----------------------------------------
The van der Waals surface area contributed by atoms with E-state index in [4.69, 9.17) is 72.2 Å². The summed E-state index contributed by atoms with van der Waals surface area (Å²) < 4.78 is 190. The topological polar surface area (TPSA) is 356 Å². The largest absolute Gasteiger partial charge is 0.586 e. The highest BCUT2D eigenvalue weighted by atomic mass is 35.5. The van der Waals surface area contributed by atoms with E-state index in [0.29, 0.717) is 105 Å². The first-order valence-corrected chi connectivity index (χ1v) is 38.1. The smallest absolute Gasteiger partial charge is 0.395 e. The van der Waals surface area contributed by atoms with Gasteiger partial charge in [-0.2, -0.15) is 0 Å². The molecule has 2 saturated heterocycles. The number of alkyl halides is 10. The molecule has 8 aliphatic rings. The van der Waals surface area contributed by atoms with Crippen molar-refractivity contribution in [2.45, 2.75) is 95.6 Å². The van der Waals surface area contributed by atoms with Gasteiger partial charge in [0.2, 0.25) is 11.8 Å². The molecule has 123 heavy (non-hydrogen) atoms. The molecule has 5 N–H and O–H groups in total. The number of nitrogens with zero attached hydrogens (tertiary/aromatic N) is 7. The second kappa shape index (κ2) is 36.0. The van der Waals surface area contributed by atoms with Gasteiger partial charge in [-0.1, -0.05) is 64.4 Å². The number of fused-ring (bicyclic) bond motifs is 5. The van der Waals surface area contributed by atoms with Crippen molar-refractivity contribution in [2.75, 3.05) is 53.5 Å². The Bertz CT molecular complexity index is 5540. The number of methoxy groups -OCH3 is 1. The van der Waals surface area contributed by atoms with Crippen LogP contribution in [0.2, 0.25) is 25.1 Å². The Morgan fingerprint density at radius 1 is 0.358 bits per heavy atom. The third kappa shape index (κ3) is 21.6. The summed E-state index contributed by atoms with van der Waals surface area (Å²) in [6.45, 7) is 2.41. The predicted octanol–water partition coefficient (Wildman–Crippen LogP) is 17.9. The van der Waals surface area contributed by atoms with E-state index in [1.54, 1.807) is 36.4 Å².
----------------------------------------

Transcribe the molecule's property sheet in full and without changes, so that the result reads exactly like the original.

The van der Waals surface area contributed by atoms with E-state index in [4.69, 9.17) is 72.2 Å². The summed E-state index contributed by atoms with van der Waals surface area (Å²) < 4.78 is 190. The topological polar surface area (TPSA) is 356 Å². The largest absolute Gasteiger partial charge is 0.586 e. The highest BCUT2D eigenvalue weighted by atomic mass is 35.5. The van der Waals surface area contributed by atoms with E-state index in [0.29, 0.717) is 105 Å². The first-order valence-corrected chi connectivity index (χ1v) is 38.1. The smallest absolute Gasteiger partial charge is 0.395 e. The van der Waals surface area contributed by atoms with Gasteiger partial charge in [-0.2, -0.15) is 0 Å². The molecule has 2 saturated heterocycles. The number of alkyl halides is 10. The molecule has 8 aliphatic rings. The van der Waals surface area contributed by atoms with Crippen molar-refractivity contribution in [2.45, 2.75) is 95.6 Å². The van der Waals surface area contributed by atoms with Gasteiger partial charge in [0.2, 0.25) is 11.8 Å². The molecule has 123 heavy (non-hydrogen) atoms. The molecule has 5 N–H and O–H groups in total. The number of nitrogens with zero attached hydrogens (tertiary/aromatic N) is 7. The second kappa shape index (κ2) is 36.0. The van der Waals surface area contributed by atoms with Gasteiger partial charge in [-0.1, -0.05) is 64.4 Å². The number of fused-ring (bicyclic) bond motifs is 5. The van der Waals surface area contributed by atoms with Crippen molar-refractivity contribution in [2.75, 3.05) is 53.5 Å². The Bertz CT molecular complexity index is 5540. The number of methoxy groups -OCH3 is 1. The van der Waals surface area contributed by atoms with Crippen LogP contribution in [0.2, 0.25) is 25.1 Å². The Morgan fingerprint density at radius 1 is 0.358 bits per heavy atom. The third kappa shape index (κ3) is 21.6. The summed E-state index contributed by atoms with van der Waals surface area (Å²) in [6.45, 7) is 2.41. The predicted octanol–water partition coefficient (Wildman–Crippen LogP) is 17.9. The van der Waals surface area contributed by atoms with E-state index in [1.54, 1.807) is 36.4 Å².